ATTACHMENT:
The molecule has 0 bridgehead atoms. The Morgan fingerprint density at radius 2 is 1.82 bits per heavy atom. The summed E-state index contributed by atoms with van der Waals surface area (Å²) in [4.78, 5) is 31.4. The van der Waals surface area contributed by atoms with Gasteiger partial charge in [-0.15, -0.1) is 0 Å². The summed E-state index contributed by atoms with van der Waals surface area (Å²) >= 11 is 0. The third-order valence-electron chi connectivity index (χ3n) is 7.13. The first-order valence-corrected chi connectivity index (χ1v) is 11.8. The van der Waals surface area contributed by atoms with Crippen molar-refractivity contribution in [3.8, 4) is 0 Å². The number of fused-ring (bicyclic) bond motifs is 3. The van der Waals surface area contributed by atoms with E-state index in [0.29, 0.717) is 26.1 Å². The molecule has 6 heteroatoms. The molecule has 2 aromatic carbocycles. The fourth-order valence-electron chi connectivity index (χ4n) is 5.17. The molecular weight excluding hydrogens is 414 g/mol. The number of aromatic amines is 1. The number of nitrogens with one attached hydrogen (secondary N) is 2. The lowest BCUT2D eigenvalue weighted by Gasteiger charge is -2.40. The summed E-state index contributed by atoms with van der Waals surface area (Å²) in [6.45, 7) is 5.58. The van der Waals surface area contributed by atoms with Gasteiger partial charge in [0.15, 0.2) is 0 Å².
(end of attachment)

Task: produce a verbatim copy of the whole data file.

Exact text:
The molecule has 0 bridgehead atoms. The Morgan fingerprint density at radius 2 is 1.82 bits per heavy atom. The summed E-state index contributed by atoms with van der Waals surface area (Å²) in [4.78, 5) is 31.4. The van der Waals surface area contributed by atoms with Gasteiger partial charge in [-0.15, -0.1) is 0 Å². The summed E-state index contributed by atoms with van der Waals surface area (Å²) >= 11 is 0. The third-order valence-electron chi connectivity index (χ3n) is 7.13. The first-order valence-corrected chi connectivity index (χ1v) is 11.8. The van der Waals surface area contributed by atoms with Crippen molar-refractivity contribution in [3.8, 4) is 0 Å². The number of fused-ring (bicyclic) bond motifs is 3. The van der Waals surface area contributed by atoms with E-state index in [0.29, 0.717) is 26.1 Å². The molecule has 6 heteroatoms. The molecule has 2 aromatic carbocycles. The fourth-order valence-electron chi connectivity index (χ4n) is 5.17. The molecular weight excluding hydrogens is 414 g/mol. The number of aromatic amines is 1. The number of nitrogens with one attached hydrogen (secondary N) is 2. The lowest BCUT2D eigenvalue weighted by Gasteiger charge is -2.40. The summed E-state index contributed by atoms with van der Waals surface area (Å²) in [6.45, 7) is 5.58. The van der Waals surface area contributed by atoms with Gasteiger partial charge in [0.15, 0.2) is 0 Å².